23. King House, c.1853.
Like its neighbor, the Newbury Inn/Thomas House (#22), this building was originally part of the Newbury Seminary complex and may have been built to house students. It is another good example of the Greek Revival style as well as that of New England continuous architecture: connected behind the main block are two wings, the first of which probably predates the front section, followed by a barn which anchors the end.

The King House has a 2-1/2 story gable front, 3 x 3 bays, and a sidehall plan. Panelled Doric corner pilasters support a plain architrave, frieze, and cornice, the latter of which returns at the gable ends. The entrance and windows have peaked headboards and some of the elongated first floor windows retain original 9/6 sash. All of the windows have louvered shutters. A one-story porch extends across the facade and continues along the east side to the end of the first wing; the panelled square columns supporting the porch of the main block mimic the corner pilasters.

The first wing has 2-1/2 stories yet is slightly smaller than the main block. Decorative details such as panelled corner pilasters, entablature, and cornice returns are continued on this section. Behind this wing is a 1-1/2 story wing; this leads to the 1-1/2 story barn. The barn, like the rest of the house, has a gable roof and clapboard siding. It also has a window with 12/12 sash in the gable peak; there are no eaves overhanging at the gable ends.

24. White House, c.1843.
Two-and-one-half story, clapboard structure with three-bay gable front and sidehall entrance. Architectural details include a plain cornice which returns at the gable ends, simple window lintels, two-third-length sidelights flanking the entrance, and a one-story, shed-roof porch extending across the facade and supported by chamfered posts; this porch was probably added c.1870. A 1-1/2 story wing, perhaps an earlier portion, is connected to the rear and exhibits a gable dormer and windows retaining 6/6 sash. Attached to the southwest corner of the wing is a 1-1/2 story, gabled, clapboarded horse barn which retains windows with 9/6 sash.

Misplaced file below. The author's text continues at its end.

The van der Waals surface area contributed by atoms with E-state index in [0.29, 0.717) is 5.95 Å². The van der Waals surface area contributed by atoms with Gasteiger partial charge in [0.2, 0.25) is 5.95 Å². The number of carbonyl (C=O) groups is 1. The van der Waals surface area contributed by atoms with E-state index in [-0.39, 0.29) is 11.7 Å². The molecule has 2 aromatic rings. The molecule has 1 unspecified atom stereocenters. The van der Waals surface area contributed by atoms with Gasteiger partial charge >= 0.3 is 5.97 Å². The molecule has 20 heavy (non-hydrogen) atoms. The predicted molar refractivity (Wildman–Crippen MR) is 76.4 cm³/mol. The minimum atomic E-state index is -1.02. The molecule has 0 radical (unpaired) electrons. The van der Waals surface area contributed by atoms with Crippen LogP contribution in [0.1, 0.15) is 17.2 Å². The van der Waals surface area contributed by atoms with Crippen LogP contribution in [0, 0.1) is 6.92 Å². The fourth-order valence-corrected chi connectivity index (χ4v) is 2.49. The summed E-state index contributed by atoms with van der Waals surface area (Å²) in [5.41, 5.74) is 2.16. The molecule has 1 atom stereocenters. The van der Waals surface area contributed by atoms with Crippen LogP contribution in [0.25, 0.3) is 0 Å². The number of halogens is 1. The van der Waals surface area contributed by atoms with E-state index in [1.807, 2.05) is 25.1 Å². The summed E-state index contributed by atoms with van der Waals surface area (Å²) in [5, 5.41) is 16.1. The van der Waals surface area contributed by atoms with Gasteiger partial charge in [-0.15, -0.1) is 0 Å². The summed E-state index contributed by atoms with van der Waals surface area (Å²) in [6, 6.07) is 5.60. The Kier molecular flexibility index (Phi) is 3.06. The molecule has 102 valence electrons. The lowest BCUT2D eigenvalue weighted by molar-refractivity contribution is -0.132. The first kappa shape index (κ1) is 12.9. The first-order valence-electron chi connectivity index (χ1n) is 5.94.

This house is very similar in layout and design to the King House(#23) except that it is smaller in scale and lacks the latter's more sophisticated details such as pilasters and pedimented cornices. It makes a significant contribution to the district's stock of mid-19th century buildings.

Walling's Map of 1858 lists Colonel Barrow as owner; Beer's Map of 1877 lists M. Goodwin.

25. Knight House, c.1840.
One-and-one-half story, clapboard structure with broad, low gable front. The gable pediment has an arched, recessed porch, a popular feature throughout the Connecticut River Valley, flushboard siding, and cornice returns. Beneath the pediment is another recessed porch which extends the length of the facade, down two bays of south side and has crude, hexagonal columns. The sidehall entrance has two-third-length sidelights. The corners of the main block of the house have plain pilasters.